Fargo Foods is a $2 billion a year international food manufacturer with canning facilities in twenty-two countries. Fargo products include meats, poultry, fish, vegetables, vitamins, and cat and dog foods. Fargo Foods has enjoyed a 12.5 percent growth rate each of the past eight years primarily due to the low overhead rates in the foreign companies.
During the past five years, Fargo had spent a large portion of retained earnings on capital equipment projects in order to increase productivity without increasing labor. An average of three new production plants have been constructed in each of the last five years. In addition, almost every plant has undergone major modifications each year in order to increase productivity.
In 2000, the president of Fargo Foods implemented formal project management for all construction projects using a matrix. By 2004, it became obvious that the matrix was not operating effectively or efficiently. In December 2004, the author consulted for Fargo Foods by interviewing several of the key managers and a multitude of functional personnel. What follows are the several key questions and responses addressed to Fargo Foods:
Q. Give me an example of one of your projects.
A. “The project begins with an idea. The idea can originate anywhere in the company. The planning group picks up the idea and determines the feasibility. The planning group then works ‘informally’ with the various line organizations to determine rough estimates for time and cost. The results are then fed back to the planning group and to the top management planning and steering committees. If top management decides to undertake the project, then top management selects the project manager and we’re off and running.”
Q. Do you have any problems with this arrangement?
A. “You bet! Our executives have the tendency of equating rough estimates as detailed budgets and rough schedules as detailed schedules. Then, they want to know why the line managers won’t commit their best resources. We almost always end up with cost overruns and schedule slippages. To make matters even worse, the project managers do not appear to be dedicated to the projects. I really can’t blame them. After all, they’re not involved in planning the project, laying out the schedule, and establishing the budget. I don’t see how any project manager can become dedicated to a plan in which the project manager has no input and may not even know the assumptions or considerations that were included. Recently, some of our more experienced project managers have taken a stand on this and are virtually refusing to accept a project assignment unless they can do their own detailed planning at the beginning of the project in order to verify the constraints established by the planning group. If the project managers come up with different costs and schedules (and you know that they will), the planning group feels that they have just gotten slapped in the face. If the costs and schedules are the same, then the planning group runs upstairs to top management asserting that the project managers are wasting money by continuously wanting to replan.”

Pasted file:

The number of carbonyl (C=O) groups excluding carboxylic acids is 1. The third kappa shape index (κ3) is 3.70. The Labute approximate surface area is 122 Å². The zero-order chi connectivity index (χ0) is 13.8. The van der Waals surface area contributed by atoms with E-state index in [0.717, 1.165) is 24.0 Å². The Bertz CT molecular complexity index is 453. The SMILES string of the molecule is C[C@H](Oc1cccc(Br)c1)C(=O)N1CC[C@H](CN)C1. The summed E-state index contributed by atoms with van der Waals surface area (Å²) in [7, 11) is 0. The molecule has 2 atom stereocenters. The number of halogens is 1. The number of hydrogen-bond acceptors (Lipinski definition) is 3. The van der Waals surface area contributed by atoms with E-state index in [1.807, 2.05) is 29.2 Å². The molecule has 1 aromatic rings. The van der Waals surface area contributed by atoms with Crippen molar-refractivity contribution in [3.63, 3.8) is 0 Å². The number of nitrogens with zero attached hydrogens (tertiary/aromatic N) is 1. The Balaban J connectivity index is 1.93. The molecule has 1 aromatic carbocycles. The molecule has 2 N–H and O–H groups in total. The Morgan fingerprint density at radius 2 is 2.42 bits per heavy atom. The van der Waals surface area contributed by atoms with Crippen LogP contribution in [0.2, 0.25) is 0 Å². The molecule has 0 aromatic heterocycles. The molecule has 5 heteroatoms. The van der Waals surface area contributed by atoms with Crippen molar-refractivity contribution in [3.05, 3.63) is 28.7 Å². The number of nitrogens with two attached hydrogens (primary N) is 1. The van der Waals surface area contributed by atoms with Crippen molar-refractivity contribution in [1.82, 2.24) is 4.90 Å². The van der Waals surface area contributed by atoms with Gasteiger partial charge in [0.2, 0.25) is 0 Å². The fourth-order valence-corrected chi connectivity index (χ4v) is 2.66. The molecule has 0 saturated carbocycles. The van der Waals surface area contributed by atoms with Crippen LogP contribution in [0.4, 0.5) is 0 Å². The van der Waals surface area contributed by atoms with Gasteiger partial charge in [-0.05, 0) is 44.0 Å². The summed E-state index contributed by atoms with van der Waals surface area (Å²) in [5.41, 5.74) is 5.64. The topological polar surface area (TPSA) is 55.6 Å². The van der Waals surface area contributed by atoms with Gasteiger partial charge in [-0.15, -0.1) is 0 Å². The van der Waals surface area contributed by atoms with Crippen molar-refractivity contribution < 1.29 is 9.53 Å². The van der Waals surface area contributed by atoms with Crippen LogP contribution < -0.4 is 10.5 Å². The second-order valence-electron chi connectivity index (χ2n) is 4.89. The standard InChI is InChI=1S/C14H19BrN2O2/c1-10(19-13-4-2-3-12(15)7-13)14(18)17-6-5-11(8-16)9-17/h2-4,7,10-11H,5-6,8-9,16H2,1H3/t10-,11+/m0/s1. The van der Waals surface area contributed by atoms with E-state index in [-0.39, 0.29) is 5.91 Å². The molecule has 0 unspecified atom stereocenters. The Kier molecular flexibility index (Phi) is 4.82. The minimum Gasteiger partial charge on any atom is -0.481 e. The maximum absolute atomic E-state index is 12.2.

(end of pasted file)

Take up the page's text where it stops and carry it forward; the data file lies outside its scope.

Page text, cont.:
Q. Do you feel that replanning is necessary?
A. “Definitely! The planning group begins their planning with a very crude statement of work, expecting our line managers (the true experts) to read in between the lines and fill in the details. The project managers develop a detailed statement of work and a work breakdown structure, thus minimizing the chance that anything would fall through the crack. Another reason for replanning is that the ground rules have changed between the time that the project was originally adopted by the planning group and the time that the project begins implementation. Another possibility, of course, is that technology may have changed or people can be smarter now and can perform at a higher position on the learning curve.”
Q. Do you have any problems with executive meddling?
A. “Not during the project, but initially. Sometimes executives want to keep the end date fixed but take their time in approving the project. As a result, the project manager may find himself a month or two behind scheduling before he even begins the project. The second problem is when the executive decides to arbitrarily change the end date milestone but keep the front-end milestone fixed. On one of our projects it was necessary to complete the project in half the time. Our line managers worked like dogs to get the job done. On the next project, the same thing happened, and, once again, the line managers came to the rescue. Now, management feels that line managers cannot make good estimates and that they (the executives) can arbitrarily change the milestones on any project. I wish that they would realize what they’re doing to us. When we put forth all of our efforts on one project, then all of the other projects suffer. I don’t think our executives realize this.”